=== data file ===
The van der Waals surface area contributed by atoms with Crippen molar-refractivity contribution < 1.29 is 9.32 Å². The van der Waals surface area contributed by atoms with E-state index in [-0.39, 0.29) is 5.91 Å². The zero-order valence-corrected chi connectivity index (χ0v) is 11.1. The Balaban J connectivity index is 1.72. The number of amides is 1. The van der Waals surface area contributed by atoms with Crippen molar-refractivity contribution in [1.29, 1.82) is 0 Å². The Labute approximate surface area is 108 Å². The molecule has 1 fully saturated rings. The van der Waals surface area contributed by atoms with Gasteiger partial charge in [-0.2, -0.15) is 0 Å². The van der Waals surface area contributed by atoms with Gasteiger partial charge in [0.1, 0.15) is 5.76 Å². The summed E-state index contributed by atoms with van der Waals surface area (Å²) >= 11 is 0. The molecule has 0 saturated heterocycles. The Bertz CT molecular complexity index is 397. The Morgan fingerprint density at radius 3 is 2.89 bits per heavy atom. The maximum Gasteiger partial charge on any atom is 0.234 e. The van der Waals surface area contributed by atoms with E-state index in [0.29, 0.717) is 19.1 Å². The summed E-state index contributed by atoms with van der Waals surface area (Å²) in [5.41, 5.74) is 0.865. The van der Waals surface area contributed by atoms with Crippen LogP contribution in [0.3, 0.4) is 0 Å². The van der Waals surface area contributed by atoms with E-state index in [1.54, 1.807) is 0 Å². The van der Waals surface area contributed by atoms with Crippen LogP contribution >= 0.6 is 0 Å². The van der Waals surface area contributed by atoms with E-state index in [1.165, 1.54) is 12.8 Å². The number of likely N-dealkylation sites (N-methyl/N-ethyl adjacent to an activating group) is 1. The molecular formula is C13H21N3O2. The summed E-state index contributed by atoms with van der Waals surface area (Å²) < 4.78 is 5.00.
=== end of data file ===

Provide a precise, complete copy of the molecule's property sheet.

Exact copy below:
The van der Waals surface area contributed by atoms with Crippen molar-refractivity contribution < 1.29 is 9.32 Å². The van der Waals surface area contributed by atoms with E-state index in [-0.39, 0.29) is 5.91 Å². The zero-order valence-corrected chi connectivity index (χ0v) is 11.1. The Balaban J connectivity index is 1.72. The number of amides is 1. The van der Waals surface area contributed by atoms with Crippen molar-refractivity contribution in [1.29, 1.82) is 0 Å². The Labute approximate surface area is 108 Å². The molecule has 1 fully saturated rings. The van der Waals surface area contributed by atoms with Gasteiger partial charge in [-0.2, -0.15) is 0 Å². The van der Waals surface area contributed by atoms with Gasteiger partial charge in [0.1, 0.15) is 5.76 Å². The summed E-state index contributed by atoms with van der Waals surface area (Å²) >= 11 is 0. The molecule has 0 saturated heterocycles. The Bertz CT molecular complexity index is 397. The Morgan fingerprint density at radius 3 is 2.89 bits per heavy atom. The maximum Gasteiger partial charge on any atom is 0.234 e. The van der Waals surface area contributed by atoms with E-state index in [0.29, 0.717) is 19.1 Å². The summed E-state index contributed by atoms with van der Waals surface area (Å²) in [5.41, 5.74) is 0.865. The van der Waals surface area contributed by atoms with Crippen LogP contribution in [0.3, 0.4) is 0 Å². The van der Waals surface area contributed by atoms with E-state index in [1.54, 1.807) is 0 Å². The van der Waals surface area contributed by atoms with Crippen LogP contribution >= 0.6 is 0 Å². The van der Waals surface area contributed by atoms with E-state index in [1.165, 1.54) is 12.8 Å². The number of likely N-dealkylation sites (N-methyl/N-ethyl adjacent to an activating group) is 1. The molecular formula is C13H21N3O2. The summed E-state index contributed by atoms with van der Waals surface area (Å²) < 4.78 is 5.00.